WHAT PRICE JUSTICE
On 5 December the Victorian Law Reform Commission forum on 'Homicide
in the Context of Violence Against Women' is almost certain to conclude
that the criminal justice system has institutionalised laws and
attitudes that seriously compromise the rights of women before the
law. So, what was Robert Richter SC thinking when he told a legal
gathering that having testicles was an impediment to promotion in
the legal system under Attorney General Rob Hulls? Does anyone seriously
believe that our legal system, either in the promotion of women
lawyers or its treatment of women victims, is biased against men?
So embedded is the anti-female culture of the legal system that
the new Chief Justice Marilyn Warren recalled in her 'Promoting
Difference' speech in May 2003 how she'd once been shunned by a
'misogynist client' on the grounds of her gender. This poses a serious
question. If the legal setting is so discriminatory, why does the
glass ceiling faced by women lawyers rather than the culture of
blame borne by women victims stir a female silk's passion? When
the victim's a girl from the suburbs or when a victim's family cries
foul it passes without a murmur. Why, for example, has no one questioned
Justice Warren's decision to banish the family of murdered 17-year-old
Luke Collins to the gallery of her court earlier this year?
Collins had been stabbed to death at Northland in 2001 and his
family had chosen to wear blue ribbons to a pre-trial briefing in
honour of his memory. The next day they were confronted by police
and security men who told them they were banned from the body of
the court. Despite the family's good character and their impeccable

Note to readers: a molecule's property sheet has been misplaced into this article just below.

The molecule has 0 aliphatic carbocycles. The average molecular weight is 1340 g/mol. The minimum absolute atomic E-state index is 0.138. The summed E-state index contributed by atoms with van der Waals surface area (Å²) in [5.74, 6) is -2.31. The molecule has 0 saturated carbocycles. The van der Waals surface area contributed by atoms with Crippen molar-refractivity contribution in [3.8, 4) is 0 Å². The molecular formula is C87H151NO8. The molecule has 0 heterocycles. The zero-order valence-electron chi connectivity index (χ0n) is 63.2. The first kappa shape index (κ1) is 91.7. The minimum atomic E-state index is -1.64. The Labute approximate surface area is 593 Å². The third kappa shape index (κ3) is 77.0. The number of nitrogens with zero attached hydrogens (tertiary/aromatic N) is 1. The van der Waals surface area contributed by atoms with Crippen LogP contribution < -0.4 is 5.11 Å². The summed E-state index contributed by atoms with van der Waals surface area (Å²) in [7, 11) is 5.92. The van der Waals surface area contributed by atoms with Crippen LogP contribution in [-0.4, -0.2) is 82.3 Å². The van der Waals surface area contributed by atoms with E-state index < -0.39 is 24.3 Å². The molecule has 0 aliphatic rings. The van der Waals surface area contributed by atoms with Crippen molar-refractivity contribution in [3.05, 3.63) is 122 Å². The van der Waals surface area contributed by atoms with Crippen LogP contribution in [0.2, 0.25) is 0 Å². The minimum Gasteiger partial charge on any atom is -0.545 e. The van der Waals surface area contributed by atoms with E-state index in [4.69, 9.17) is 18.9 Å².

behaviour Justice Warren claimed her decision was 'in the interest
of the smooth operation of the courts
family has no role in the proceedings.' When Collins' sister, Frances
Duncan, protested in writing to the Chief Justice of the Supreme
Court, John Harber Phillips and the Director of Public Prosecutions,
Paul Coghlan, she was told it was Justice Warren's prerogative.
Unfortunately, such stories are not rare.
Contrary to the myths perpetrated by defence lawyers and some judges,
victims of crime are not irrational rednecks intent on revenge.
More often than not they are thoughtful, decent people seeking nothing
more than civilised justice. So why is it that supposedly intelligent
men and women in wigs so often offend their sensibilities? And why
is that when the court transcripts are scrutinised, so often they
reflect the very misogyny about which Chief Justice Marilyn Warren
opined in her May speech?
In that speech, Marilyn Warren praised the Attorney General for
his 'affirmative action programme in the appointment of women as
judges and magistrates.' Nowhere did she add her weight to the intense
community and legal disquiet that has confronted Hulls' refusal
to pardon convicted murderer Heather Osland. Although there was
undisputed evidence that Osland's husband, Frank, had abused and
raped her for fourteen years, and that her son David had struck
the blow that killed him, Heather Osland received a fifteen-year
gaol sentence. In a verdict that astonished everyone and led so
many to point to deep misogyny in the law, her son was found not
guilty. So much for the Attorney General's commitment to women!
Marilyn Warren does not have a public profile for speaking out
against the anti-female assumptions of criminal law and the now
discredited defence of provocation. Sadly, the pioneering work of
barrister Jocelynne Scutt aside, female barristers have done little
to rectify the institutionalised discrimination against women victims
of violent crime. Whilst it might be argued that the entrenched
views of Robert Richter and the boys of the Criminal Bar Association
have made such progress difficult, it remains a disappointment.
If Robert Richter's public quip about testicles was so humiliating
it caused Felicity Hampel SC to leave in protest, she might like
to imagine what it's like for a family barred from court by the
Chief Justice elect or what it's like to hear a judge allow a defence
that effectively blames a woman for her own murder. The community
doesn't just need women on the bench. It needs women with the courage,
not just the intellect, to challenge the deep prejudices that the
boys have exploited in the interest of an acquittal. It does need
women prepared to 'stand up and be counted', as Warren said in her
speech. However, we want them to stand up for the human rights of
all people, victims and their families, men and women, and of course
the defendant. Until such time the jury's still out.